I am an independent consultant in the oil industry and I spend most of my days on the run, flitting from office to office, working on 4 or 5 projects in a typical day. I have built what I feel is a tight mobile tech arsenal that makes it easy for me to keep organized, in the right place at the right time, and above all else look professional while doing it. I’m frequently asked what tech stuff I use and why so I thought the easiest way to cover it is to walk you through a day of jkOnTheRun.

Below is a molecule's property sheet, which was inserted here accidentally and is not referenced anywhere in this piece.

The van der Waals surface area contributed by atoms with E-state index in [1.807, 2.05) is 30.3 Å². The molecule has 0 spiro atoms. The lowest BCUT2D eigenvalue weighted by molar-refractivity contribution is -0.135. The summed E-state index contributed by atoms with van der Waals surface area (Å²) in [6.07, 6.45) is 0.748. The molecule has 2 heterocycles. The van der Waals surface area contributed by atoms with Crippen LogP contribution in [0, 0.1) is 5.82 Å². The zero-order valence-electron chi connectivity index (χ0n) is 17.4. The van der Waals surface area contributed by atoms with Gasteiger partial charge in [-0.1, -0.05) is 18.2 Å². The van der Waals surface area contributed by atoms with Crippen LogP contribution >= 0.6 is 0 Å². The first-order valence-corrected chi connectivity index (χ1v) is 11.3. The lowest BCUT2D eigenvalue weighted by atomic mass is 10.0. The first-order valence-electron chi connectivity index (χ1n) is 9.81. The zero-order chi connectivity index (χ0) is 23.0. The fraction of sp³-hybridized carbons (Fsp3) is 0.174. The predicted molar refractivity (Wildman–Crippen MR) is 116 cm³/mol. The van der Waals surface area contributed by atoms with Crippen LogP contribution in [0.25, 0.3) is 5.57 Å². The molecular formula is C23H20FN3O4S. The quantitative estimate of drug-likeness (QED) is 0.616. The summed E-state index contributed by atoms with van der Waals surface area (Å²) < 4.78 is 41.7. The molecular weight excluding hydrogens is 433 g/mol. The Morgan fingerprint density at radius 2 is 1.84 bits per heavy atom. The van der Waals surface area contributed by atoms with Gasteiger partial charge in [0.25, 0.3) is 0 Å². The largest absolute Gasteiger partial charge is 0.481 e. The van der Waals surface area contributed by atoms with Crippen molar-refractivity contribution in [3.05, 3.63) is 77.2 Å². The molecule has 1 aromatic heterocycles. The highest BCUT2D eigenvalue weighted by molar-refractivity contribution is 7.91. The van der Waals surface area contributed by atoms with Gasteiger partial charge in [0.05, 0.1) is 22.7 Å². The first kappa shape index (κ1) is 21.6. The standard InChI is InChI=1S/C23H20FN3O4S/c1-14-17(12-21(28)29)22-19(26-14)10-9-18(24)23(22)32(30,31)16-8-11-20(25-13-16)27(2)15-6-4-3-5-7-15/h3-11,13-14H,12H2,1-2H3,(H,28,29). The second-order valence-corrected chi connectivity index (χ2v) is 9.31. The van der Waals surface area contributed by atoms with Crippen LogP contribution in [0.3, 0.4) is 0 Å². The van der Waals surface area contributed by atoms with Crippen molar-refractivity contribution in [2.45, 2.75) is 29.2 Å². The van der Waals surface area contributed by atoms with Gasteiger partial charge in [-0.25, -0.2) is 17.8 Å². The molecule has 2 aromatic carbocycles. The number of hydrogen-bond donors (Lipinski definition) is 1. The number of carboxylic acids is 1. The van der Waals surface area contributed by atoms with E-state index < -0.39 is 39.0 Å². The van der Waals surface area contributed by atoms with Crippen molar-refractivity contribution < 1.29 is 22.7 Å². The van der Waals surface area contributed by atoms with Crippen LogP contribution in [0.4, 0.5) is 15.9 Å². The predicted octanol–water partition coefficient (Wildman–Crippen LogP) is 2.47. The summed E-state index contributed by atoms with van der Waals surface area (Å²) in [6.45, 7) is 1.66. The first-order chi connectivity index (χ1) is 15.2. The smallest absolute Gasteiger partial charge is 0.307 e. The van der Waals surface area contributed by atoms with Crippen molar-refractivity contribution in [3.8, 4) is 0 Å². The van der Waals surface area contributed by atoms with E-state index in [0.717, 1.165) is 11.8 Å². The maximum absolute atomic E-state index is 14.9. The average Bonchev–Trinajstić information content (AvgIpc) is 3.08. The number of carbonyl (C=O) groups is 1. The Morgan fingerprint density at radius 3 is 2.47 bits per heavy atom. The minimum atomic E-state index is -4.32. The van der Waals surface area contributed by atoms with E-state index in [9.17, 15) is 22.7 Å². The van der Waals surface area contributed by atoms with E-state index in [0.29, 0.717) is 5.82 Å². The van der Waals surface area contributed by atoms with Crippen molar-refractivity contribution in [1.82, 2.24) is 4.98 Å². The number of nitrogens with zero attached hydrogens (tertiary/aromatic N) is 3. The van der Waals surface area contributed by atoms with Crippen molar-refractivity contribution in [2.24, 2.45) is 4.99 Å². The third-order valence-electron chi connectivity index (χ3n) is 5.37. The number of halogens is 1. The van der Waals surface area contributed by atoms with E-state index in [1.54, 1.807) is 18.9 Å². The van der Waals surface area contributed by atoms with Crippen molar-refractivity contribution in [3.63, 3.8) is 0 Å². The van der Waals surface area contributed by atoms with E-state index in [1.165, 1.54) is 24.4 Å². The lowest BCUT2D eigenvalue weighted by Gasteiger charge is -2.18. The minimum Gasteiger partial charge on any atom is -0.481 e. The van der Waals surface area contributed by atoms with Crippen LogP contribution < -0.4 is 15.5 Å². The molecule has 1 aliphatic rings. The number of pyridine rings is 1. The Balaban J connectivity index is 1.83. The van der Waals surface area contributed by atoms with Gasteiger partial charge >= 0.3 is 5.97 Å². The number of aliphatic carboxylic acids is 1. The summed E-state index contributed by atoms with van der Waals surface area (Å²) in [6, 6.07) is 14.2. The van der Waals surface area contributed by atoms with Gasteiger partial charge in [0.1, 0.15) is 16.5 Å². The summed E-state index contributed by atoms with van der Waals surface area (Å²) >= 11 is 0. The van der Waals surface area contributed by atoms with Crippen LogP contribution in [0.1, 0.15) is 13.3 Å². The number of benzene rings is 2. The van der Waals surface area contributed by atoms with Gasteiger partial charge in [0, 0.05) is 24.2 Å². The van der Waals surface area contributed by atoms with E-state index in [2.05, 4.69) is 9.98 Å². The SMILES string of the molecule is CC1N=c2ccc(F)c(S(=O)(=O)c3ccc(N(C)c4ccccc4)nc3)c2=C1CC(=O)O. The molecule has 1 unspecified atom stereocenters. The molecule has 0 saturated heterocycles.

Alarm goes off at 6 am. Roll out of bed, get coffee (it’s on a timer and prepared the night before) that’s just finished dripping into the carafe. Turn on the local news and pick up my Toshiba e800 from the charging cradle. While listening to the news on the TV I use the PPC to check my 4 main email accounts for stuff that came in overnight. There’s a few topic reply notification emails from several web sites I post on and I can just click the link in the email. This fires up Netfront 3.1 which I’ve configured as my default web browser on the PPC. It’s just so much faster than Pocket Internet Explorer and with the VGA screen on the e800 I can view web pages almost just like on the desktop. I respond to a few emails, post replies to the web site forums, and then finish getting ready for work. I should point out that I use Seymour for the PPC to split the VGA screen for the above email routine. I put the Inbox program in the top half of the screen and Netfront in the bottom half and I can just jump from email to web very easily. Highly recommended utility for VGA users.All ready to leave my home office for the day so I pack up my Wenger. That’s a Wenger rolling carryon computer bag that has made my life much easier. It fits my Compaq X1015 15.4″ widescreen laptop, files for all the projects I’ll be working on today, cables and accessories for the laptop and the e800. In the back compartment of the bag goes my mobile jewel- the Canon i70 portable ink-jet printer. I’ve outfitted the Canon with the clip on battery pack and it’ll print about 200 pages on a charge. It’s not wireless but USB but I don’t mind that at all. I bought a Body Glove laptop sleeve that fits the printer and cable very well and it all slips right into the back compartment of the Wenger bag. Zip it all up, pull up the long handle, and my rolling office is in business.I stow the bag in my trunk, get in my car, and start that baby up. I check the day’s schedule on the Toshiba which is on my belt clip all the time for easy access. I keep it in a EB Cases Copilot holster which I’ve used for a couple of years and really like it. I’ll be doing all my driving in town today so I set the suspension for my car to Luxury from the Sport setting it’s currently on. A little cushier ride is called for today- no winding curvy roads in the near future.My first appointment is with a new client I’ve never worked with and while I know approximately where their office is located I’m not familiar with exactly where on the street the building is nor what side of the major street it’s located on. So I enter the address into the NAV system built into my car and let it plot a route for me. This way when I’m nearing their office I will not only know which is their building but also the NAV system will tell me which side of the street to prepare to get to. If I didn’t have a NAV system in my car I would definitely get a Bluetooth GPS for the PPC. Once you’ve experienced a good NAV system you never want to do without.This first appointment is a startup meeting for this new project and will probably last an hour or hour and a half. I don’t want to distract anyone so for this meeting I leave the laptop in the trunk and just go in with a notepad and my Toshiba. I have previously copied the agenda I was emailed into the Note tab of the appointment when I entered it into Pocket Informant. I’ve also added comments I want to make under each agenda item and I refer to it the entire meeting. The meeting goes well and only lasts and hour so I head to my “office away from home”- Starbuck’s. I think I know where every Starbuck’s in Houston is located.:-)I have signed up for the T-Mobile unlimited WiFi access for $30/ month and I use them almost every day to get broadband access for email and web work. Coffee in hand I set up my laptop at the desk in Starbuck’s and get to work. First checking and responding to email, and then some web work. As it turns out there’s some news to post on the Tools web site so I do that and post on some web sites. Sometimes if I don’t bring the laptop I do the same thing with the PPC and Stowaway IR keyboard. It works almost as well and there are now many days I leave the laptop at home.Time to check the next appointment- it’s about 30 minutes from my current location and I set the destination in the NAV system. While I know where this appointment is located I always enter them in because Houston traffic is famous (and rightly so) for its ability to snarl at the least provocation. I can’t tell you how many times this has happened and I am forced to try to find a shortcut around a problem. The NAV system auto-routes when you leave the programmed route and it is uncanny at plotting the best way through residential areas, side streets, etc. This trip is uneventful so I’m now at my next meeting place. This time I take the laptop in with me as I’ll likely be here for at least 2 hours and there’s no WiFi available here. Most client offices do not have open WiFi access and frankly I usually don’t want my stuff going through their networks anyway. That’s why I have a Sierra Wireless AirCard 555 that is used with Verizon’s Express Network.I can’t say enough how important the EN is to me. I can get email virtually anywhere in the US with this setup and it’s worth the $80/ month. So I set up my laptop in the workroom they have provided me and I start looking at about 150 electrostatic paper plots of seismic images. I have to look at each one and QC it for errors. At this stage of this particular project the data is still in the early stage and each sail line is like a sub-project. To track the status of each line that I look at I use an Excel spreadsheet in tabular form that lets me indicate each stage I’ve looked at and approved for a given sail line. I use PlanMaker on the PPC that lets me bring in the Excel spreadsheet in it’s native form. Since I’m working at a big conference table and unrolling these paper plots (~10 feet each) it’s not convenient to keep moving back and forth to the laptop so I use the spreadsheet on the PPC. As I finish a step for a sail line I mark the appropriate cell for that step on the PPC as completed or if it has a problem a note about it. There’s one paper plot I want to discuss with my client and rather than take the plot with me I pull out my Canon S50 digital camera and take a quick snapshot of it. I’ll email it to the client later with a note about it. With this setup I finish QCing these 150 lines in about 2 hours, and when I finish the status sheet is up to date. Throughout these two hours I’ve been able to check incoming emails by using a Socket CF Bluetooth card in the PPC and connecting to the laptop via ActiveSync which lets the PPC share the internet connection that is established with the Express Network on the laptop. This way I don’t miss important emails from clients and I also can copy the finished spreadsheet back to the laptop. This project is finished for the day. I use OneNote on the laptop to keep daily notes on each project so I not only have a record I also can incorporate that into each project’s final report. Now that OneNote SP1 will sync notes from the PPC back to OneNote on the laptop I enter a brief note on the PPC when I finish the daily work on a project and when I sync up it appears in OneNote under a special “Notes from the PocketPC” tab. I then move the page to the appropriate project tab in OneNote and my records are maintained with a minimum of effort.After a quick lunch I head back to- where else? Starbuck’s. I do some more web work and email. This time I just bring in the PPC and the Stowaway keyboard as the laptop is charging in the car. I make a post to this blog using Pocket SharpMT, a great free program for working remotely with Movable Type based blogs. The keyboard makes it a sweet arrangement, too. Next it’s off to a meeting at a seismic processing contractor’s office where we’re meeting with my client who is in town just for this meeting. My agenda notes are in the PI appointment as before and I’ve also copied some screen images the contractor captured at my request on their Linux workstation and emailed to me the day before. There’s some problems that I want to bring up with the client and make sure he understands them (he won’t) and is comfortable with the solutions I’m going to suggest to overcome them. I frequently have contractors make me screen images of not just problems but also examples of good things we’re accomplishing on the clients project. I copy all of them to the PPC for meetings like this. Since they can be big I use a CF 1gb MicroDrive for storage.In the meeting I follow the notes in PI and am able to bring up assorted images on the PPC where appropriate. This impresses clients to no end that this technology exists and I create a strong technical image with them for using it. In this particular meeting the client asks a question about some sonic well curves that he sent the contractor and while they are fumbling around looking for them I pull them up on the PPC and keep the meeting on track. For images I use Spb Imageer as it’s not only good at displaying the images on the VGA screen but it has an ActiveSync filter that gives you complete control over how to scale the image upon copying from the desktop to the PPC. Excellent program. I also use Pocket Plan on the PPC which allows me to view and edit MS Project Gantt charts. Part of the discussion in this meeting covers why the contractor is falling behind the baseline schedule and I’m able to make suggestions to the client on how they can make up the lost time down the road. Pocket Plan is gold to me.Meeting ends well and it’s off the the last meeting of the day- a QC work session similar to the one before and I handle it basically the same way, toggling between the laptop and PPC. I should point out that I track my billable time throughout each day with TimeTTracker MX, an excellent time billing package that comes with both a desktop and PPC version. They stay synced every time I ActiveSync and the program lets me track all billable hours and reimbursable expenses to make sure I don’t forget to invoice a client for time spent. I really hate doing that. TimeTTracker has a running timer that I start when I commence work on a project and when I stop the timer it calculates how much time I spent, rounds it to the nearest 15 minute interval, and calculates an entry for an invoice to be cut later.I should point out that I write a lot during the course of each day- some for the PocketPC Tools website, some for this blog, and some for articles I’m working on. The blog entries are easy as I’ve mentioned but for the others I use TextMaker on the PPC. It is so good to work with and I find I never have wasted time no matter where I am. I can always get some writing done with the PPC and the IR keyboard.Well, I head back to my home office and chill for a little and then get back on the web and answer some emails. This time I do it from my easy chair in the living room using the Toshiba e800 in glorious VGA mode. Most of my days go pretty much like this one and many of those days I now leave the laptop at home and go totally PPC. I couldn’t do that before Toshiba gave us true VGA and it’s been a real blessing to me. I hope this helps demonstrate real world use for technology and the tools it gives us. I’m interested in hearing how any readers are using technology in your work so post away. I’m listening.